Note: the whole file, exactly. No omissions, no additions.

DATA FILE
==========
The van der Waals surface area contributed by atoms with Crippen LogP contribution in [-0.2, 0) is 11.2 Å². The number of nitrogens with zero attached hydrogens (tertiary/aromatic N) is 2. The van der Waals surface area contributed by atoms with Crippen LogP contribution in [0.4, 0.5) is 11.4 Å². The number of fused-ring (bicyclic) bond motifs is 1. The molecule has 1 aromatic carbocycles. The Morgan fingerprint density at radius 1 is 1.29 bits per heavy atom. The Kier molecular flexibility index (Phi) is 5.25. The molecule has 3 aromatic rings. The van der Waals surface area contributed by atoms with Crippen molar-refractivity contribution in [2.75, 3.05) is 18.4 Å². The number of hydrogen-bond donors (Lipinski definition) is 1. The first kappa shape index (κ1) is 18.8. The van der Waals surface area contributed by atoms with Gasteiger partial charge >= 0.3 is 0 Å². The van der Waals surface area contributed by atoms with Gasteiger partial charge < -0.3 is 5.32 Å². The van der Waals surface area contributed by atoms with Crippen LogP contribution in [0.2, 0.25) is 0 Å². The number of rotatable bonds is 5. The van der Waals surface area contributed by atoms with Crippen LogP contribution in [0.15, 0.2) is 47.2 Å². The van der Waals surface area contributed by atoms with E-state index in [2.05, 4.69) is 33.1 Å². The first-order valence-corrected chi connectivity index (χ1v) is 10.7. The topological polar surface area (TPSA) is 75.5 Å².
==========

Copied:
The van der Waals surface area contributed by atoms with Crippen LogP contribution in [-0.2, 0) is 11.2 Å². The number of nitrogens with zero attached hydrogens (tertiary/aromatic N) is 2. The van der Waals surface area contributed by atoms with Crippen LogP contribution in [0.4, 0.5) is 11.4 Å². The number of fused-ring (bicyclic) bond motifs is 1. The molecule has 1 aromatic carbocycles. The Morgan fingerprint density at radius 1 is 1.29 bits per heavy atom. The Kier molecular flexibility index (Phi) is 5.25. The molecule has 3 aromatic rings. The van der Waals surface area contributed by atoms with Crippen molar-refractivity contribution in [2.75, 3.05) is 18.4 Å². The number of hydrogen-bond donors (Lipinski definition) is 1. The first kappa shape index (κ1) is 18.8. The van der Waals surface area contributed by atoms with Gasteiger partial charge >= 0.3 is 0 Å². The van der Waals surface area contributed by atoms with Gasteiger partial charge < -0.3 is 5.32 Å². The van der Waals surface area contributed by atoms with Crippen LogP contribution in [0.2, 0.25) is 0 Å². The number of rotatable bonds is 5. The van der Waals surface area contributed by atoms with Crippen LogP contribution in [0.15, 0.2) is 47.2 Å². The van der Waals surface area contributed by atoms with E-state index in [2.05, 4.69) is 33.1 Å². The first-order valence-corrected chi connectivity index (χ1v) is 10.7. The topological polar surface area (TPSA) is 75.5 Å².